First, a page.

‘Compass Labour Network’ launched to promote new cross-party alliance

Sienna Rodgers

The ‘Compass Labour Network’ is being launched to promote “positive collaboration” between Labour and other parties and form a “centre and left alliance” capable of defeating the Tories, LabourList can reveal.

The freshly established organisation will focus on building support within the Labour Party at every level in favour of cross-party working, with similar Compass groups being launched for the Lib Dems and Greens.

“The aim will be to build trust, develop shared policy ideas and campaign together both for future progressive change and to thwart one of the most regressive governments in living memory,” Compass has said.

Led by Labour activists and supported by the Compass office, the network intends to help find the “best form of electoral cooperation” that will lead to securing a Labour-led government at the next general election.

The group will be open to any Labour member or supporter, and is set to hold informal discussion meetings, run fringe events, publish articles and campaign on “issues relevant to a progressive alliance”.

It has the support of journalist Paul Mason, former Momentum national coordinator Laura Parker, author Jeremy Gilbert, Labour peer Ruth Lister, Global Justice Now’s Nick Dearden and 2019 parliamentary candidate Gerry Mitchell.

Labour MPs Clive Lewis and Jon Cruddas will join the Green Party’s Caroline Lucas, Liberal Dem Layla Moran and the SNP’s Tommy Sheppard for a rally on Monday around building a “progressive majority”.

In a statement on the network, Compass declared: “We believe there is a progressive majority out there to created and mobilised – not just to win an election but to be a big part of the transformation of our country.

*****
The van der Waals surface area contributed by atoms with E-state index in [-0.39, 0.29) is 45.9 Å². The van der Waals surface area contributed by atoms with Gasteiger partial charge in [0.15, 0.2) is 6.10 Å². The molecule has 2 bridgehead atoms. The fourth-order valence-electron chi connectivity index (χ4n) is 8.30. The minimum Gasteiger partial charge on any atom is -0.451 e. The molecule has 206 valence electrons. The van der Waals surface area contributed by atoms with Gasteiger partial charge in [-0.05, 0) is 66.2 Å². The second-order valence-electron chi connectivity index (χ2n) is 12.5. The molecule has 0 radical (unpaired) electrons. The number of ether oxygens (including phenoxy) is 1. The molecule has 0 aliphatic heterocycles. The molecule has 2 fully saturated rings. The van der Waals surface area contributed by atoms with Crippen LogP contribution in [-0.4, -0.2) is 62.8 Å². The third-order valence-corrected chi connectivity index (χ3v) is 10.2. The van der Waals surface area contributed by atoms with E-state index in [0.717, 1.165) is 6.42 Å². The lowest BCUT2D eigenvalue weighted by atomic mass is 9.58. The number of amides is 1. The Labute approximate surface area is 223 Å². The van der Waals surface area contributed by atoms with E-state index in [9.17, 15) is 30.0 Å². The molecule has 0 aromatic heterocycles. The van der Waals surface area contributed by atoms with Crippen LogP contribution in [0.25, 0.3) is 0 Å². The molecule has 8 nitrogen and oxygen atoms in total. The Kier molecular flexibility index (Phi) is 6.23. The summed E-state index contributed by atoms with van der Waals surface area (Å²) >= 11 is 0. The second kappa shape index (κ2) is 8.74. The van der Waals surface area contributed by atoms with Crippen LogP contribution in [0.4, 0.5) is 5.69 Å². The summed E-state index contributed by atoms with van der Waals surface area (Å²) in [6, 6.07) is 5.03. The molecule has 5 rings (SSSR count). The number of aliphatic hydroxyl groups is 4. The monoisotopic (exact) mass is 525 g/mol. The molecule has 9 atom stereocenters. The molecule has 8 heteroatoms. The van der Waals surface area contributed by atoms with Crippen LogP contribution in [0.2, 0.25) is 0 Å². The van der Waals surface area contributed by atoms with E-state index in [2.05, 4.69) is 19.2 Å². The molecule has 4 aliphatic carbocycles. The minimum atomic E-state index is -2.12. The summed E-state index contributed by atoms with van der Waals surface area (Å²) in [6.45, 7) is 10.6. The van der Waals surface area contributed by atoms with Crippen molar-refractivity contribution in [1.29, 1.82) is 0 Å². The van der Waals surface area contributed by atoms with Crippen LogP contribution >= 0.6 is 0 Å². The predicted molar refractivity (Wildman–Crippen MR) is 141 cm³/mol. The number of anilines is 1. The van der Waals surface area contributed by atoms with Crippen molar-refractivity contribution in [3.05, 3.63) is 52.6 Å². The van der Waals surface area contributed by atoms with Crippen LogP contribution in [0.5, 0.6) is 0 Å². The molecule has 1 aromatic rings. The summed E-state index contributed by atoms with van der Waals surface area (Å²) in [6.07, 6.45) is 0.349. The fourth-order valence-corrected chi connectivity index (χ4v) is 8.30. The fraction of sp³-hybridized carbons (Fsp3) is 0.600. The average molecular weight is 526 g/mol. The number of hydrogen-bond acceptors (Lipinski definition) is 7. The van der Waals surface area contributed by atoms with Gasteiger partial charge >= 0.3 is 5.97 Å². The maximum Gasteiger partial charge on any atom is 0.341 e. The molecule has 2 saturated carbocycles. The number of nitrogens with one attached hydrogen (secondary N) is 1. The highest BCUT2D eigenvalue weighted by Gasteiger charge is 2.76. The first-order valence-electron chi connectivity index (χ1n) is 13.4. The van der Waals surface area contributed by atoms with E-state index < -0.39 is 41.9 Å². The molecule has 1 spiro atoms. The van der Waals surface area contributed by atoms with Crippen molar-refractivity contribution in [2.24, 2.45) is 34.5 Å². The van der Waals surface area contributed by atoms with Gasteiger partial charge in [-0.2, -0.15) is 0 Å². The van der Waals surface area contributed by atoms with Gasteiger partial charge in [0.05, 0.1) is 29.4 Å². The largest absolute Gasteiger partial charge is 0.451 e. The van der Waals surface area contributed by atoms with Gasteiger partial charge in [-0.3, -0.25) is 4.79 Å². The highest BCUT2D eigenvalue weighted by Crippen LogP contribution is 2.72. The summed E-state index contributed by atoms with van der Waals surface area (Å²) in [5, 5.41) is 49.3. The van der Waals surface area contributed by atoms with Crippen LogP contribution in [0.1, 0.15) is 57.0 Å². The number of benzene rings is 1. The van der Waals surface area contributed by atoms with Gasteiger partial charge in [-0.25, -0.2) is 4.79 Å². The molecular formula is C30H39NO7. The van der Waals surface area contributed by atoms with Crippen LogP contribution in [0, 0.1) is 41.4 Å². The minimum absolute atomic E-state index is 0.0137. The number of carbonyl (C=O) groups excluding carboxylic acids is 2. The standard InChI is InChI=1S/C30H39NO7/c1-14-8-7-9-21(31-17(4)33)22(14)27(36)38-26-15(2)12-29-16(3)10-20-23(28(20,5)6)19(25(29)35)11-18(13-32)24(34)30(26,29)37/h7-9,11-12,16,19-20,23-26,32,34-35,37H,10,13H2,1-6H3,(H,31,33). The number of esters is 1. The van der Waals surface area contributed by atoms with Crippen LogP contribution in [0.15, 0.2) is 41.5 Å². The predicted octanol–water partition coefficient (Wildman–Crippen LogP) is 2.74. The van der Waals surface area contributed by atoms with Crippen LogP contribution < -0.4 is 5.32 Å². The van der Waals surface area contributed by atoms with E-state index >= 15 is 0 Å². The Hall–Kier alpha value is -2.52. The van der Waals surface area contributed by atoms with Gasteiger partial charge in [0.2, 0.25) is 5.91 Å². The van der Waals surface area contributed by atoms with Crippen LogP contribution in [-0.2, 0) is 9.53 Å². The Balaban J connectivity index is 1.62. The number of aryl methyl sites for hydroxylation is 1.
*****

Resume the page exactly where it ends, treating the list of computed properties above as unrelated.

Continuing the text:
“But it demands our political parties are won over to collaboration. We have four years. We have to start now, on the anniversary of the 2019 election, and build from here.”

A new report by Compass, ‘If Labour struggles to win alone, what is to be done?’, stresses the scale of the challenge facing Labour at the next election. Keir Starmer’s party would need to gain 124 seats to win.

“The electoral facts point to one conclusion: Labour will struggle to win alone,” the report concludes. It argues that, as well as helping to win office, an alliance could give rise to a “new politics”.

The report reads: “Trusted relationships and a common agenda will take time and patience to establish. Unless that work begins now, we won’t be ready to dial up cooperation when it’s needed.”

Compass believes that winning “takes an ecosystem”, as shown by the US presidential election, and that Labour must firmly commit to backing proportional representation as a replacement for first-past-the-post.

“Starmer has opened the door to PR – and it’s up to us to stick our foot in there,” the report contends, referring to comments in the leadership race when he said millions voting in safe seats should be “addressed”.

Under the group’s plans, electoral reform would be one aspect of a “common agenda” in support of constitutional reform, universal basic services, a form of basic income, a four-day week and a green new deal.

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